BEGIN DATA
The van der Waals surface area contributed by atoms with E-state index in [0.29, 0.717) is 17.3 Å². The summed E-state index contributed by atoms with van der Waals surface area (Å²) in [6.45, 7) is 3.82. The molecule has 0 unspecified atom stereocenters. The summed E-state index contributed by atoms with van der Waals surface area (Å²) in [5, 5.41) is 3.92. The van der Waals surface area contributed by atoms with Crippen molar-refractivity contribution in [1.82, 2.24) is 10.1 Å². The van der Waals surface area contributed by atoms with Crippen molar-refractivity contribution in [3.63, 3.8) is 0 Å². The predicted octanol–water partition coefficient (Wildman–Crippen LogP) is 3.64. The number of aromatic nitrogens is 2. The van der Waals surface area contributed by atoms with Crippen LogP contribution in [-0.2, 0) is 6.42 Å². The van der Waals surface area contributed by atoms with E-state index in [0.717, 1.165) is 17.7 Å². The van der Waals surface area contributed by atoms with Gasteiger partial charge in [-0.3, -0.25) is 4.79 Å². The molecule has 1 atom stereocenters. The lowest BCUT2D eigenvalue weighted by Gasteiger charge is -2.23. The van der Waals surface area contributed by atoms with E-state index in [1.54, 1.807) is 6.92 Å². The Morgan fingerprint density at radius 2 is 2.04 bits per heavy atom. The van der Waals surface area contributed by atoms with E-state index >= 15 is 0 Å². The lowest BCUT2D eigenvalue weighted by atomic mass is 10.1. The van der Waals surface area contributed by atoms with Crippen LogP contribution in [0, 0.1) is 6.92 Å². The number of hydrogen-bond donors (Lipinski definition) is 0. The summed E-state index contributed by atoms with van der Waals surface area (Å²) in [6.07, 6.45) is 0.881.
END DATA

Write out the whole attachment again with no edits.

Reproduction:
The van der Waals surface area contributed by atoms with E-state index in [0.29, 0.717) is 17.3 Å². The summed E-state index contributed by atoms with van der Waals surface area (Å²) in [6.45, 7) is 3.82. The molecule has 0 unspecified atom stereocenters. The summed E-state index contributed by atoms with van der Waals surface area (Å²) in [5, 5.41) is 3.92. The van der Waals surface area contributed by atoms with Crippen molar-refractivity contribution in [1.82, 2.24) is 10.1 Å². The van der Waals surface area contributed by atoms with Crippen molar-refractivity contribution in [3.63, 3.8) is 0 Å². The predicted octanol–water partition coefficient (Wildman–Crippen LogP) is 3.64. The number of aromatic nitrogens is 2. The van der Waals surface area contributed by atoms with Crippen LogP contribution in [-0.2, 0) is 6.42 Å². The van der Waals surface area contributed by atoms with E-state index in [0.717, 1.165) is 17.7 Å². The van der Waals surface area contributed by atoms with Gasteiger partial charge in [-0.3, -0.25) is 4.79 Å². The molecule has 1 atom stereocenters. The lowest BCUT2D eigenvalue weighted by Gasteiger charge is -2.23. The van der Waals surface area contributed by atoms with E-state index in [1.54, 1.807) is 6.92 Å². The Morgan fingerprint density at radius 2 is 2.04 bits per heavy atom. The van der Waals surface area contributed by atoms with E-state index >= 15 is 0 Å². The lowest BCUT2D eigenvalue weighted by atomic mass is 10.1. The van der Waals surface area contributed by atoms with Crippen LogP contribution in [0, 0.1) is 6.92 Å². The number of hydrogen-bond donors (Lipinski definition) is 0. The summed E-state index contributed by atoms with van der Waals surface area (Å²) in [6.07, 6.45) is 0.881.